Iowa isn't adding any sports

Ice hockey? Women's wrestling? Athletics director Gary Barta wants to concentrate finances on sports the UI has

A wrestler leaves the mat for a drink during practice after Iowa wrestling media day at Carver-Hawkeye Arena in Iowa City on Thursday, Nov. 5, 2015. (Adam Wesley/The Gazette)
A wrestler leaves the mat for a drink during practice after Iowa wrestling media day at Carver-Hawkeye Arena in Iowa City on Thursday, Nov. 5, 2015. (Adam Wesley/The Gazette)

You’re going to see Olympic hockey very soon if not already. This might cause you to wonder why the University of Iowa doesn’t have hockey.

Maybe a bigger question is why Iowa doesn’t have women’s wrestling, but let’s talk about Iowa adding a sport, any sport.

It’s not happening.

In summer 2016, the Iowa Economic Development Authority committed $12 million toward key additions at the Iowa River Landing, a 180-acre development south of Interstate 80, between the Iowa River and First Avenue in Coralville. Ground soon will be broken.

Coralville wants hockey for its 6,000-seat arena and city officials have talked about the USHL. The Cedar Rapids RoughRiders have territorial rights and would have to sign off on a USHL team playing there. Theoretically, Newco Riders, LLC, the RoughRiders ownership group, could own the Coralville team as well, if the league approves. Last month, RoughRiders ownership would not comment on Coralville, saying that is something that would have to come from the USHL.

Iowa athletics director Gary Barta is from Minnesota and grew up playing hockey. He could see women’s wrestling being a “natural fit” — he also threw lacrosse into this conversation — but the fact of the matter is Iowa doesn’t plan to add to its menu of 24 sports.

“My answer is the same since I’ve been here (since 2006), we have 24 sports,” Barta said, “if and until we’re funded at a competitive level in every sport that we currently have, it’s really hard for me to look a team in the eye and add another sport, especially when I might say to a couple of our teams, ‘I just can’t fund you the way I’d like to.’”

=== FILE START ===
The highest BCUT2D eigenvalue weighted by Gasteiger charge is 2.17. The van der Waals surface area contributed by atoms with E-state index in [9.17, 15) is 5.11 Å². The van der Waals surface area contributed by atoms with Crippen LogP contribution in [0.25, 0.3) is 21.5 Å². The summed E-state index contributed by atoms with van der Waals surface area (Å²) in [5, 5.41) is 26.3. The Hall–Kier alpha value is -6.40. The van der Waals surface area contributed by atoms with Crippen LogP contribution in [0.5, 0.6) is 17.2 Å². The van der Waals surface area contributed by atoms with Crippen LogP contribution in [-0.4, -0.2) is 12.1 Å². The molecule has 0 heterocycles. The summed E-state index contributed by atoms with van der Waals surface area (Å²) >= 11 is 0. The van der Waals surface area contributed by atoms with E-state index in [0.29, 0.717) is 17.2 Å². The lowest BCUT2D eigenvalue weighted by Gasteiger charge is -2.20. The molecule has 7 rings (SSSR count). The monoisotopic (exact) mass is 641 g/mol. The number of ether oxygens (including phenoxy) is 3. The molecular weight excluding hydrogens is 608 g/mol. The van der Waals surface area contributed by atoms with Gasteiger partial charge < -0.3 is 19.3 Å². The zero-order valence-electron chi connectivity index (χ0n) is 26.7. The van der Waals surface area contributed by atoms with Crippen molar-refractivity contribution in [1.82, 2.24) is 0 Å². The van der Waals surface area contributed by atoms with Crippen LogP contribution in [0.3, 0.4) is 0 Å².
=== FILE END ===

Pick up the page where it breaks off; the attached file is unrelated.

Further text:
Iowa’s athletics budget is eighth in the Big Ten, Barta said. Iowa athletics’ 2017 fiscal year budget grew to $102.1 million, a 9 percent increase and the first time in school history Iowa projected an annual budget of more than $100 million.


“Our budget is eighth in the Big Ten, so there are a lot of our sports where they’ll come to me, just about every sport will come to me, and say, ‘Ohio State, Michigan, Penn State, they have more. I need more.’ So, it would be really hard in that scenario to add a sport.

“The pie would have another piece out of it.”

Hockey is one thing. The state of Iowa is the current home of five United States Hockey League teams, with rosters comprising mostly upper midwesterners. But Iowa’s high school participation has never risen above club level. Iowa and Iowa State have club teams.

Hockey is one thing in Iowa. Wrestling is another.

Last summer, Iowa men’s wrestling coach Tom Brands wrote a letter to the NCAA Board of Governors imploring the group to add women’s wrestling to its list of “emerging sports.” The NCAA created the “emerging sports” list 23 years ago “to provide a fast track for eligible women’s sports to become full-fledged NCAA championship events.”

“For more than 100 years, the University of Iowa has recognized the benefits of wrestling and has seen firsthand how the sport impacts athletes of all shapes, sizes and backgrounds,” Brands wrote. “Since 1911, the Iowa Hawkeyes have pioneered wrestling’s powerful role in developing young men into leaders, within our institution, for our state, and throughout the nation.

“It’s long overdue for women to share in the opportunities afforded by this great sport.”

Last summer’s Rio Olympics brought the spotlight to women’s wrestling. Helen Maroulis won the United States’ first Olympic gold in an upset victory over Japan’s Saori Yoshida, a 13-time world champion and three-time reigning Olympic champion.

Eleven NCAA institutions, including Maroulis’ alma mater, Simon Fraser University, provided letters of commitment with budget information in an effort to persuade the NCAA to grant women’s wrestling emerging status, with the ultimate goal of attaining full NCAA varsity sponsorship.

That remains a work in process. If the emerging sport status is met favorably by the NCAA, in-person presentations will be made in April and each division at the NCAA level will make their decisions known in mid-June. The earliest women’s wrestling could become an emerging sport at the NCAA level would be next summer.


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The next step for Iowa would be budget information. Brands’ letter of commitment doesn’t need explanation. Clearly, he’s committed.

According to the National Wrestling Coaches Association, the number of women who wrestle in high school has grown from 804 to over 11,496 since 1994. Alaska, California, Oregon, Guam, Hawaii, Massachusetts, Tennessee, Texas, Hawaii and Washington sponsor a state high school championship.

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